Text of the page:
Ancora una nuova legge da dimenticare! Posted by Serena on Aug 20, 2009 in Culture
Recently my English sister in law, who lives with her family in France, came to stay with us for a week here in Italy. Having bravely driven right across France in a car packed with herself, her French husband, her three young children and all the paraphernalia necessary for a family holiday, she had the pleasure of encountering for the first time the Italian Autostrada, or should I say ‘The Italian Driver’. She had many interesting observations to make about the incredible skills possessed by this well known species when ‘behind the wheel’. Such as the ability to drive one meter behind you when you are trying to overtake a lorry at 130 kilometers an hour, and the even more impressive skill demonstrated when they overtake you on the inside lane! One of her many astute observations concerned the usage of il telefonino (cell phone) whilst driving, “isn’t it illegal to drive whilst talking on a mobile phone?” she asked a couple of days into her holiday. In fact I think that she had really begun to believe, judging by the number of people she saw engaged in the act, that it was actually illegal to drive when not talking on il telefonino!
The answer is yes it is illegal, yes there is una legge (a law) forbidding it, but…….beh! what can I tell you about laws in Italy! Well, for a start there are lots of them, some very sensible, and some very silly, and the great ‘law factory’ regularly turns out nice shiny new laws which we all know that we must seguire alla lettera (follow to the letter) for the first few months, and then of course they loose their ‘popularity’, gather dust and are gently neglected. Neglected to the point where it would not seem strange to see un Poliziotto chatting on his cell phone whilst driving, or ‘illegally’ parking on a pedestrian crossing outside a bar to pop in for a quick espresso.
Which brings me to one of the latest ‘shiny new laws’ which it seems is being diligently applicata alla lettera (applied to the letter), at least for now. The government seem to have moved their focus from the four wheeled to the more easily apprehended two wheeled offender a.k.a the common or garden ciclista (cyclist). In fact they are so serious about the terrible two wheeled menace that law breaking cyclists who are in possession of a patente (driving license) risk loosing points or even having their license suspended. For your edification I’ve listed below a few exemplary cases recently reported by the media.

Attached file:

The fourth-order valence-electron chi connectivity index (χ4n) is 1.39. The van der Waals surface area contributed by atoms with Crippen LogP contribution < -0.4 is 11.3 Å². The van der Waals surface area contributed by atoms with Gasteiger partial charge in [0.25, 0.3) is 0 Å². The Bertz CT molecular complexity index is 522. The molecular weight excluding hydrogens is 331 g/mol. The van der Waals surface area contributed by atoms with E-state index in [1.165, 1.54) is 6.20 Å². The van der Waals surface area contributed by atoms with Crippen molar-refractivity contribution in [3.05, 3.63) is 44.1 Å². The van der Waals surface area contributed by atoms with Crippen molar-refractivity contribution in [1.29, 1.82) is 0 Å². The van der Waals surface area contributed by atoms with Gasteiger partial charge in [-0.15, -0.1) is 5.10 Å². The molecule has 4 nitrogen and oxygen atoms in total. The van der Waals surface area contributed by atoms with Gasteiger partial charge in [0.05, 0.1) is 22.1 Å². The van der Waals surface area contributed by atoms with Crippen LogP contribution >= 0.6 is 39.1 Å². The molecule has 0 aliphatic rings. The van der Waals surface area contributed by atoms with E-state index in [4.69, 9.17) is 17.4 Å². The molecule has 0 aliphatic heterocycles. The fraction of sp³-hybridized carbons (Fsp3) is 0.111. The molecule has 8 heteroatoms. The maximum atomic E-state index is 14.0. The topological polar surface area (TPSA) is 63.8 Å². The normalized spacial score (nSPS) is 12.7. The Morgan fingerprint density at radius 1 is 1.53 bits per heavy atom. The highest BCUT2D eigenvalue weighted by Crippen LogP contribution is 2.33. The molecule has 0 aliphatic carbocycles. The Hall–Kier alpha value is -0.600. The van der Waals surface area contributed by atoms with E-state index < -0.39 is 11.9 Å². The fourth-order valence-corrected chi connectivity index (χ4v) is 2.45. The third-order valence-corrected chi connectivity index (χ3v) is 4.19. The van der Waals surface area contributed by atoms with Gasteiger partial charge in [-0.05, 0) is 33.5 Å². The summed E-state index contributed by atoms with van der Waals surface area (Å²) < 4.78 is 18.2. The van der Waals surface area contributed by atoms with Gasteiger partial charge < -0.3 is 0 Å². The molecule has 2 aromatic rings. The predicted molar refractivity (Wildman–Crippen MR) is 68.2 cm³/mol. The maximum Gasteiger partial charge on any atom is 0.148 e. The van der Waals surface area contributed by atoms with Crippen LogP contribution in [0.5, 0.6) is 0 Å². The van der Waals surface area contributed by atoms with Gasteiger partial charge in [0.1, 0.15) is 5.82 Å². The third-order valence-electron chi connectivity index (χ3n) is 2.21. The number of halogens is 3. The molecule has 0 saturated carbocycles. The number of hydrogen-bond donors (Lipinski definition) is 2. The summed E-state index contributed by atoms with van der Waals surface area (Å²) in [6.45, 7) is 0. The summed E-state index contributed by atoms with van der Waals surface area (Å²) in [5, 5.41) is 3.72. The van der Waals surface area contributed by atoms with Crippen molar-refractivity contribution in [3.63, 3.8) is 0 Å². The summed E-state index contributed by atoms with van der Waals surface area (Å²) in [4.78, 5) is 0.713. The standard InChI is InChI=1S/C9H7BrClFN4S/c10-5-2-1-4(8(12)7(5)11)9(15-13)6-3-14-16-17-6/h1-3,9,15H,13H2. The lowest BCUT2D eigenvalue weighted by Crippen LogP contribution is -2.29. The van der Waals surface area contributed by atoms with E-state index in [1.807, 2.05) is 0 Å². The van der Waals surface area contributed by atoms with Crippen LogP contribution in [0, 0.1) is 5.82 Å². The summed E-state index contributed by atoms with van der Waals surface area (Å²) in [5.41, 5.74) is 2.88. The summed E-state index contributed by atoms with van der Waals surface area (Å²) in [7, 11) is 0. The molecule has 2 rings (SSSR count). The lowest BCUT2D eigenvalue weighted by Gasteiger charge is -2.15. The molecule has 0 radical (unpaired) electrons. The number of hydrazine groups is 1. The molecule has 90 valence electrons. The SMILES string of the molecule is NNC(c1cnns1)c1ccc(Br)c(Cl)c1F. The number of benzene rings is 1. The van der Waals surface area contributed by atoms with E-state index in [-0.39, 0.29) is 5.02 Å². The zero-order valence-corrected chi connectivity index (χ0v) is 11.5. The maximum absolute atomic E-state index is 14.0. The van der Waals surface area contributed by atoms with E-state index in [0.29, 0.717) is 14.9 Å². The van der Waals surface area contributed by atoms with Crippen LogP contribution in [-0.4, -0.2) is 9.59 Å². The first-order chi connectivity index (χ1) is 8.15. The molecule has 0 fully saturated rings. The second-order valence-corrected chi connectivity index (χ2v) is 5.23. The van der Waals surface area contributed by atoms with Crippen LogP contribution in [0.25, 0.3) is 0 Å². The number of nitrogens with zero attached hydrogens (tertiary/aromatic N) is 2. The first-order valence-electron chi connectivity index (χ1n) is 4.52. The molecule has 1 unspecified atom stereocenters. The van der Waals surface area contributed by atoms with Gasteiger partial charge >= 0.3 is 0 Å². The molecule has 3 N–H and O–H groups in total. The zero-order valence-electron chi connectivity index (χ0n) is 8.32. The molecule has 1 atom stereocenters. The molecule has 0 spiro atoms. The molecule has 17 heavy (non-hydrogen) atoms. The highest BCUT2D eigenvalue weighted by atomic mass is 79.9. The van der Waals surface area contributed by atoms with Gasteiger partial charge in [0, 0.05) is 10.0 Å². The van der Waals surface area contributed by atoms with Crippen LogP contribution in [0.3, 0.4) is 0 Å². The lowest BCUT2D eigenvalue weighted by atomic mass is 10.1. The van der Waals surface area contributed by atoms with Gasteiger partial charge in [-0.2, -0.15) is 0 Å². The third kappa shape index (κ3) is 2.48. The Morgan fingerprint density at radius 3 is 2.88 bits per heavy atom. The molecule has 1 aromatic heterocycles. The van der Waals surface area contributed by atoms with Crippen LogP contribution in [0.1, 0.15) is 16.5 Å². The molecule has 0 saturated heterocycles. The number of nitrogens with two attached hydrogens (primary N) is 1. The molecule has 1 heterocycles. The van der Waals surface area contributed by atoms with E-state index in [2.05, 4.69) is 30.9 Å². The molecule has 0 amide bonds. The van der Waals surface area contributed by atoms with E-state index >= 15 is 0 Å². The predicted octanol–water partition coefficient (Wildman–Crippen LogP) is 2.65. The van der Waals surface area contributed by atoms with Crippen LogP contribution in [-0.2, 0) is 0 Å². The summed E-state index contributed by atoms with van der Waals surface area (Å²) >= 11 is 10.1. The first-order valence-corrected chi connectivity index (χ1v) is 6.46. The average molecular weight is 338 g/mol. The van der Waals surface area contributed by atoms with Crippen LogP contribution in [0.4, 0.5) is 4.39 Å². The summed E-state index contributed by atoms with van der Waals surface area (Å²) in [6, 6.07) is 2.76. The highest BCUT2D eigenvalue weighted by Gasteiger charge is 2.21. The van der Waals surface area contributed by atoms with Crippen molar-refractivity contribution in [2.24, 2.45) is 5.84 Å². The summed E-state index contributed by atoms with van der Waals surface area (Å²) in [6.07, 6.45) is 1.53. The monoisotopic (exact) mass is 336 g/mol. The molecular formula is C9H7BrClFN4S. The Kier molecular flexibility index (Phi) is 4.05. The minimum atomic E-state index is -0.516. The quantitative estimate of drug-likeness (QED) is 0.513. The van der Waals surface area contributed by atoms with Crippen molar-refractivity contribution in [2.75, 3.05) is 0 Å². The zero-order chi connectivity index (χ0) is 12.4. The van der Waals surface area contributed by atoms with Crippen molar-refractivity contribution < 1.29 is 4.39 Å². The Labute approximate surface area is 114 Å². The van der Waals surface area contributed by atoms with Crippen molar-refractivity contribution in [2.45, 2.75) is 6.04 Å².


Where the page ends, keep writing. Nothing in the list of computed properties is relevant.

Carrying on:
Guida la bici ubriaco, patente sospesa (Riding a bike whilst drunk, license suspended): In Migliarino, near Pisa a 24 year old was stopped by the police after they observed him riding his bicycle in an erratic fashion. The young man, a resident of Lucca, had his license suspended and lost 10 points for driving a bicycle whilst drunk.
Multato ciclista a Bolzano (Cyclist fined in Bolzano): A 40 year old man received a hefty fine and had 5 points taken off his driving license after having been caught by the police in the act of using his telefonino whilst in the saddle.
Ciclista passa col rosso, via 6 punti dalla patente (Cyclist passes through a red light, 6 points taken away): In Bergamo a 43 year old ‘entrepreneur’ had the misfortune of running into a police patrol immediately after having jumped a red light on his bicycle. For this infraction, the cyclist lost 6 points on his driving license and had to pay a 150 euro fine.
Now, if we had solved our problems with drivers who insist on ignoring the many sensible laws which exist for the good of everyone, then perhaps it would make sense to start penalizing dangerous cyclists. What do you think, do you have any interesting observations to make about driving in Italy?
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